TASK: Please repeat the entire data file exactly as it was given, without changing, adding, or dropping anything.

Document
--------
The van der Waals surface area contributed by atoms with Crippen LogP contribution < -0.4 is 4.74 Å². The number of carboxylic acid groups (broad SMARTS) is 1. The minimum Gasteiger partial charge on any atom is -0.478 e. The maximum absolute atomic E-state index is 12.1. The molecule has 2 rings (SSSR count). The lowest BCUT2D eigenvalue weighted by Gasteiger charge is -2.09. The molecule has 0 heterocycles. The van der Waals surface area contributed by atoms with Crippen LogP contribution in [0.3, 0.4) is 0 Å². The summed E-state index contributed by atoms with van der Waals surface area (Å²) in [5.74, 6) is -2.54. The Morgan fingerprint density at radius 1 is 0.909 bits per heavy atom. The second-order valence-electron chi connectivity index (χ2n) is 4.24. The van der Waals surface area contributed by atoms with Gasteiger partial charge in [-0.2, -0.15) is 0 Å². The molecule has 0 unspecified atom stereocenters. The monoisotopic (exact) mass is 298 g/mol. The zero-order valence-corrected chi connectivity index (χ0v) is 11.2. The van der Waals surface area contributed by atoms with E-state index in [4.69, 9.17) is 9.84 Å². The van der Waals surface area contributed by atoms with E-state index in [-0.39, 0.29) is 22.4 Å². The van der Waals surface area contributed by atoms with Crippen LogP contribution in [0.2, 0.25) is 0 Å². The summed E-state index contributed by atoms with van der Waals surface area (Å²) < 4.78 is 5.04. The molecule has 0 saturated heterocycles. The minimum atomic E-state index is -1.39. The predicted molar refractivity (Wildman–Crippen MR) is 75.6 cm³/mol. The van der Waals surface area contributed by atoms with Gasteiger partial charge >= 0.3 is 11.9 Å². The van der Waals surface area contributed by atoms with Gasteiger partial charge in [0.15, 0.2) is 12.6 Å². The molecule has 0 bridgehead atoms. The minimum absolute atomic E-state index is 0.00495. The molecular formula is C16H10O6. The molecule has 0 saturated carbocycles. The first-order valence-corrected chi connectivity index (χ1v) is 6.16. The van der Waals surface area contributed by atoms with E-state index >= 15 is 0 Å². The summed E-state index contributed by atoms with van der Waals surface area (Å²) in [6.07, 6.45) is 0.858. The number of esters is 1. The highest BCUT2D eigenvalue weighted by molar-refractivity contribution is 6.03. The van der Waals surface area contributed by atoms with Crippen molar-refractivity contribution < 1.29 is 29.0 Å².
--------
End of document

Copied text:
The van der Waals surface area contributed by atoms with Crippen LogP contribution < -0.4 is 4.74 Å². The number of carboxylic acid groups (broad SMARTS) is 1. The minimum Gasteiger partial charge on any atom is -0.478 e. The maximum absolute atomic E-state index is 12.1. The molecule has 2 rings (SSSR count). The lowest BCUT2D eigenvalue weighted by Gasteiger charge is -2.09. The molecule has 0 heterocycles. The van der Waals surface area contributed by atoms with Crippen LogP contribution in [0.3, 0.4) is 0 Å². The summed E-state index contributed by atoms with van der Waals surface area (Å²) in [5.74, 6) is -2.54. The Morgan fingerprint density at radius 1 is 0.909 bits per heavy atom. The second-order valence-electron chi connectivity index (χ2n) is 4.24. The van der Waals surface area contributed by atoms with Gasteiger partial charge in [-0.2, -0.15) is 0 Å². The molecule has 0 unspecified atom stereocenters. The monoisotopic (exact) mass is 298 g/mol. The zero-order valence-corrected chi connectivity index (χ0v) is 11.2. The van der Waals surface area contributed by atoms with E-state index in [4.69, 9.17) is 9.84 Å². The van der Waals surface area contributed by atoms with E-state index in [-0.39, 0.29) is 22.4 Å². The van der Waals surface area contributed by atoms with Crippen LogP contribution in [0.2, 0.25) is 0 Å². The summed E-state index contributed by atoms with van der Waals surface area (Å²) < 4.78 is 5.04. The molecule has 0 saturated heterocycles. The minimum atomic E-state index is -1.39. The predicted molar refractivity (Wildman–Crippen MR) is 75.6 cm³/mol. The van der Waals surface area contributed by atoms with Gasteiger partial charge >= 0.3 is 11.9 Å². The van der Waals surface area contributed by atoms with Gasteiger partial charge in [0.15, 0.2) is 12.6 Å². The molecule has 0 bridgehead atoms. The minimum absolute atomic E-state index is 0.00495. The molecular formula is C16H10O6. The molecule has 0 saturated carbocycles. The first-order valence-corrected chi connectivity index (χ1v) is 6.16. The van der Waals surface area contributed by atoms with E-state index >= 15 is 0 Å². The summed E-state index contributed by atoms with van der Waals surface area (Å²) in [6.07, 6.45) is 0.858. The number of esters is 1. The highest BCUT2D eigenvalue weighted by molar-refractivity contribution is 6.03. The van der Waals surface area contributed by atoms with Crippen molar-refractivity contribution < 1.29 is 29.0 Å².